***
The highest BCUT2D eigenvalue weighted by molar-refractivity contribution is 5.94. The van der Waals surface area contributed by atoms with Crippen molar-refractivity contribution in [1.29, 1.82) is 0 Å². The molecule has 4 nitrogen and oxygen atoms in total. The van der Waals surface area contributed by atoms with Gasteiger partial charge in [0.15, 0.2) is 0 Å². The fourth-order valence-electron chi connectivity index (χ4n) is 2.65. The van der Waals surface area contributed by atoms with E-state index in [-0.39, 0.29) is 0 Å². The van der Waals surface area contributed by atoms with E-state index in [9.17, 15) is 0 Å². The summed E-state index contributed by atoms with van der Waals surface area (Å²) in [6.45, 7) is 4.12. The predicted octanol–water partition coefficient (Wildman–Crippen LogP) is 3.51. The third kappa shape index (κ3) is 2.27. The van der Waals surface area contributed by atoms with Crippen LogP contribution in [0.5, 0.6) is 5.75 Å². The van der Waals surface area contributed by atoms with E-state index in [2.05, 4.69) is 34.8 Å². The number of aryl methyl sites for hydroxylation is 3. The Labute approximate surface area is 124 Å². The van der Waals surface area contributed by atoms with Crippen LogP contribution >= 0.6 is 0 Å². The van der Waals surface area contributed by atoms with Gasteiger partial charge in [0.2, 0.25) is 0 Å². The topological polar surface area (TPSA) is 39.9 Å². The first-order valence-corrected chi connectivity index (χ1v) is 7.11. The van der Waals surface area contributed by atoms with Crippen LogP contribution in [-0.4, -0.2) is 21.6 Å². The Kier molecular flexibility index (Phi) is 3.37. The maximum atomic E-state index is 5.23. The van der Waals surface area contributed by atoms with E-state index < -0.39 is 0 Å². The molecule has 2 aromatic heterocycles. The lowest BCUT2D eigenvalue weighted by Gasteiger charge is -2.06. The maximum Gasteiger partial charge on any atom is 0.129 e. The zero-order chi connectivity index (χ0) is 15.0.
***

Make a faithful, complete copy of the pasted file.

The highest BCUT2D eigenvalue weighted by molar-refractivity contribution is 5.94. The van der Waals surface area contributed by atoms with Crippen molar-refractivity contribution in [1.29, 1.82) is 0 Å². The molecule has 4 nitrogen and oxygen atoms in total. The van der Waals surface area contributed by atoms with Gasteiger partial charge in [0.15, 0.2) is 0 Å². The fourth-order valence-electron chi connectivity index (χ4n) is 2.65. The van der Waals surface area contributed by atoms with E-state index in [-0.39, 0.29) is 0 Å². The van der Waals surface area contributed by atoms with E-state index in [9.17, 15) is 0 Å². The summed E-state index contributed by atoms with van der Waals surface area (Å²) in [6.45, 7) is 4.12. The predicted octanol–water partition coefficient (Wildman–Crippen LogP) is 3.51. The third kappa shape index (κ3) is 2.27. The van der Waals surface area contributed by atoms with Crippen LogP contribution in [0.5, 0.6) is 5.75 Å². The van der Waals surface area contributed by atoms with E-state index in [2.05, 4.69) is 34.8 Å². The number of aryl methyl sites for hydroxylation is 3. The Labute approximate surface area is 124 Å². The van der Waals surface area contributed by atoms with Crippen LogP contribution >= 0.6 is 0 Å². The van der Waals surface area contributed by atoms with Gasteiger partial charge in [0.2, 0.25) is 0 Å². The topological polar surface area (TPSA) is 39.9 Å². The first-order valence-corrected chi connectivity index (χ1v) is 7.11. The van der Waals surface area contributed by atoms with Crippen LogP contribution in [-0.4, -0.2) is 21.6 Å². The Kier molecular flexibility index (Phi) is 3.37. The maximum atomic E-state index is 5.23. The van der Waals surface area contributed by atoms with E-state index < -0.39 is 0 Å². The molecule has 2 aromatic heterocycles. The lowest BCUT2D eigenvalue weighted by Gasteiger charge is -2.06. The maximum Gasteiger partial charge on any atom is 0.129 e. The zero-order chi connectivity index (χ0) is 15.0.